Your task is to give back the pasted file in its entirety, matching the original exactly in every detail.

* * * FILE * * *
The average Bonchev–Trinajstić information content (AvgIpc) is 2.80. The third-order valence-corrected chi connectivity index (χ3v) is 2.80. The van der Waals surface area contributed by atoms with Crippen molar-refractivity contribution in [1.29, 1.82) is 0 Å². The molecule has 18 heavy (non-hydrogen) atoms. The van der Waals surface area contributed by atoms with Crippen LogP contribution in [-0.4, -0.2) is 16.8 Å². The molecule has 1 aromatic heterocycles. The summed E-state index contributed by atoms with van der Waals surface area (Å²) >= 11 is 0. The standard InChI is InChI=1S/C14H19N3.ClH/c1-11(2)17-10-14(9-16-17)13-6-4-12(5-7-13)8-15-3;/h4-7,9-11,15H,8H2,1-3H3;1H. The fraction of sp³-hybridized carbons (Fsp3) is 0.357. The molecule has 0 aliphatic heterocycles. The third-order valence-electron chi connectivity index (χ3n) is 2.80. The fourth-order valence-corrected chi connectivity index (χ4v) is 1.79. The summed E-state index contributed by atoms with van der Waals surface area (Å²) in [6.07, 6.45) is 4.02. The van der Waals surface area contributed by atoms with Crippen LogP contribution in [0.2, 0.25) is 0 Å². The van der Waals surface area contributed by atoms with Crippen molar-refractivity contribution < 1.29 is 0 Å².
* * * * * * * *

The average Bonchev–Trinajstić information content (AvgIpc) is 2.80. The third-order valence-corrected chi connectivity index (χ3v) is 2.80. The van der Waals surface area contributed by atoms with Crippen molar-refractivity contribution in [1.29, 1.82) is 0 Å². The molecule has 18 heavy (non-hydrogen) atoms. The van der Waals surface area contributed by atoms with Crippen LogP contribution in [-0.4, -0.2) is 16.8 Å². The molecule has 1 aromatic heterocycles. The summed E-state index contributed by atoms with van der Waals surface area (Å²) >= 11 is 0. The standard InChI is InChI=1S/C14H19N3.ClH/c1-11(2)17-10-14(9-16-17)13-6-4-12(5-7-13)8-15-3;/h4-7,9-11,15H,8H2,1-3H3;1H. The fraction of sp³-hybridized carbons (Fsp3) is 0.357. The molecule has 0 aliphatic heterocycles. The third-order valence-electron chi connectivity index (χ3n) is 2.80. The fourth-order valence-corrected chi connectivity index (χ4v) is 1.79. The summed E-state index contributed by atoms with van der Waals surface area (Å²) in [6.07, 6.45) is 4.02. The van der Waals surface area contributed by atoms with Crippen LogP contribution in [0.2, 0.25) is 0 Å². The van der Waals surface area contributed by atoms with Crippen molar-refractivity contribution < 1.29 is 0 Å².